• deductions: if you’re moving on a train line, you are on a train; if you’re at a friend’s house with many friends, you are at a party

Zcapes helps segment information into appropriate contexts so that you can find the useful and usable information quickly when you’re in the context. You could think of this as the first stage of implicit search. Since who you are, what you’re interested in and who your friends are are part of your context, a first step in segmentation is individual personalisation. The only way to get that to scale is to enable people to publish information services that are useful to them, and allow others in similar contexts to find it more easily. Zcape promises to allow people to interact and transact in specific contexts, aggregate the relevant content for them. SPRXMobile, the company behind Zcapes, believes that this will make advertising something between push and pull. This is a rather familiar refrain, but one you can imagine working if the contexts are sufficiently granular and there is sufficient content. It has failed pretty spectacularly pretty regularly mostly because contexts don’t work or content is lacking (e.g. Facebook advertising), but it is unobtrusive and successful in a few situations (e.g. Adwords on Gmail).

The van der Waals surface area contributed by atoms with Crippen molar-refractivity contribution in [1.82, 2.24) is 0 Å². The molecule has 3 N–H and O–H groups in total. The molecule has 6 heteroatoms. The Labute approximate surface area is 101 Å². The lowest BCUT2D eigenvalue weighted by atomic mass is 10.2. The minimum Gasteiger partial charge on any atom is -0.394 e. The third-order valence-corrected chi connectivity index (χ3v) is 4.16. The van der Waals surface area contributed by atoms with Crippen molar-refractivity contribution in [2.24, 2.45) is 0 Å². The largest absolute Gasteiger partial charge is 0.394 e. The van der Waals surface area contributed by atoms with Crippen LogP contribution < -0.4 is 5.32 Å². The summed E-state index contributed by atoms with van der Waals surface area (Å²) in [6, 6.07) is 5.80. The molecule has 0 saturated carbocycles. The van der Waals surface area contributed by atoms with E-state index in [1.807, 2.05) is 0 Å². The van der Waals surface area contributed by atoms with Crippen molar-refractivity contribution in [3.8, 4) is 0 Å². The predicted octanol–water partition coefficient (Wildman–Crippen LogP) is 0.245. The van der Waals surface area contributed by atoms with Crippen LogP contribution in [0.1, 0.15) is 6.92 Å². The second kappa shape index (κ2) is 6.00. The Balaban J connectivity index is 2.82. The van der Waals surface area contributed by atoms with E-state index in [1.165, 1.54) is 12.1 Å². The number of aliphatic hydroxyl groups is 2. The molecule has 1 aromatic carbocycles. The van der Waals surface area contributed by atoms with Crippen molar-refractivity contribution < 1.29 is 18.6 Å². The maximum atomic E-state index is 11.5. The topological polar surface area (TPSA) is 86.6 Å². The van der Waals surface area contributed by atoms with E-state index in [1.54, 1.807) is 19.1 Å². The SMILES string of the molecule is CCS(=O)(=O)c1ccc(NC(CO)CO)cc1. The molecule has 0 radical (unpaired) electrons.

One nice thing that drops out of this context platform is that many of the common business ideas can be recast as zcapes, e.g. geotagging iPhone or Flickr photos or playing certain music for different segments of your regular run, and yet it also gives some ways to add more social aspects to this, e.g. seeing who plays what music for location, seeing what twinsumers based on context buy in the store you’re in now. I think a key question there will be sufficient context granularity and functionality that users will want to build contextual microblogs in zcapes rather than a geo-aware twitter with photos (like twinkle).

Some of the services and bots SPRXMobile have pre-announced include the pretty ubiquitous weather for your location, flickr pix, microblogging with twitter and facebook and RSVP for invitees. It look like the launch use case will be: meeting up with a few mates downtown night, who’s in and (via implicit context search) where shall we go and what shall we do?

Indeed some of the example zcapes include a regular Friday movie night at work. Later on the roadmap are things like what is currently on TV.

All-in-all it looks like a promising mobile context platform. I for one will be trying it out when it releases

Voice activated Google iPhone app?

November 17, 2008